Lobbyist’s Gift Raises Legal Questions About Disclosure

While some fans were in a frenzy over the Colorado Rockies’ World Series adventure, lobbyists at the state legislature were also in a frenzy of sorts, giving lawmakers free tickets to sold-out games, and in some cases, much-coveted and hard-to-score tickets to the World Series.

Now one Rockies gift has raised legal questions for a veteran lobbyistIn October, joyfully titled “Rocktober” by Rockies fans, Sen. Jennifer Veiga (D-Denver) was given two tickets to a playoff game by veteran lobbyist Bill Artist, who represents a long list of clients at the state Capitol, including the Colorado Rockies, Wal-Mart, and McDonalds.

Such gifts aren’t unusual. For instance, Sen. Veiga was also given two tickets to the World Series (with a cash value of $500) by Qwest lobbyist John McCormick. However, lobbyist disclosure reports at the Secretary of State’s office appear to show that Artist never disclosed the playoff tickets to Sen. Veiga, a gift that was worth $160 according to Veiga’s own quarterly gifts and honoraria report, a form legislators are required to fill out disclosing gifts from professional lobbyists.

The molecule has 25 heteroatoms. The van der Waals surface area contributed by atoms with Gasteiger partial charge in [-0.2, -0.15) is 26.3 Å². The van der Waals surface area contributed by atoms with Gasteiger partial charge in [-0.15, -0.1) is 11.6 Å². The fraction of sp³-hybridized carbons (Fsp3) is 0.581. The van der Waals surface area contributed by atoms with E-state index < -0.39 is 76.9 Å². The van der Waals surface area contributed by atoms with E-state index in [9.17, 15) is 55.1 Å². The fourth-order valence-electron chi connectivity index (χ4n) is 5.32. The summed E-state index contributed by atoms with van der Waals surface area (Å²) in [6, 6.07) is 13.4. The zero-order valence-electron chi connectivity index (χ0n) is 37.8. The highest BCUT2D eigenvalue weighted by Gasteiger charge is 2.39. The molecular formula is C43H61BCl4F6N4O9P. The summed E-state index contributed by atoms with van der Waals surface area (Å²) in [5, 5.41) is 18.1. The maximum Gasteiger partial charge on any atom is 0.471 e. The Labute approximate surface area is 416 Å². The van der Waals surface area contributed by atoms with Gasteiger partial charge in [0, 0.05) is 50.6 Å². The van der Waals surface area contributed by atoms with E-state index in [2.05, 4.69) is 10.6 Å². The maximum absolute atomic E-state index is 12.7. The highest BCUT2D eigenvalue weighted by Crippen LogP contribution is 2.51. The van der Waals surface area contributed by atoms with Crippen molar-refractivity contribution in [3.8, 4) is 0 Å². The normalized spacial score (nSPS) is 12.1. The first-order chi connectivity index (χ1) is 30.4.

When asked about the report, Sen. Veiga confirmed that she had received the tickets, although she admitted the gift could have come from one of Artist’s associates.

A search of the Secretary of State’s disclosure filings found no expenditure reports detailing the tickets to Sen. Veiga, even for filings from Artist’s associates.

“I presume there must be some mistake,” Artist says, noting that he will look into the matter.

The Secretary of State’s office did not return a request for comment as to why or how a mistake may have occurred.

According to state regulations, professional lobbyists are required to file monthly disclosure reports detailing expenditures and income. Failure to do so could result in a fine of up to $5,000 or possible jail time.

Erin Rosa was born in Spain and raised in Colorado Springs. She is a freelance writer currently living in Denver. Rosa's work has been featured in a variety of news outlets including the Huffington Post, Democracy Now!, and the Rocky Mountain Chronicle, an alternative-weekly in Northern Colorado where she worked as a columnist covering the state legislature. Rosa has received awards from the Society of Professional Journalists for her reporting on lobbying and woman's health issues. She was also tapped with a rare honorable mention award by the Newspaper Guild-CWA's David S. Barr Award in 2008--only the second such honor conferred in its nine-year history--for her investigative series covering the federal government's Supermax prison in the state. Rosa covers the labor community, corrections, immigration and government transparency matters. She can be reached at erosa@www.coloradoindependent.com.

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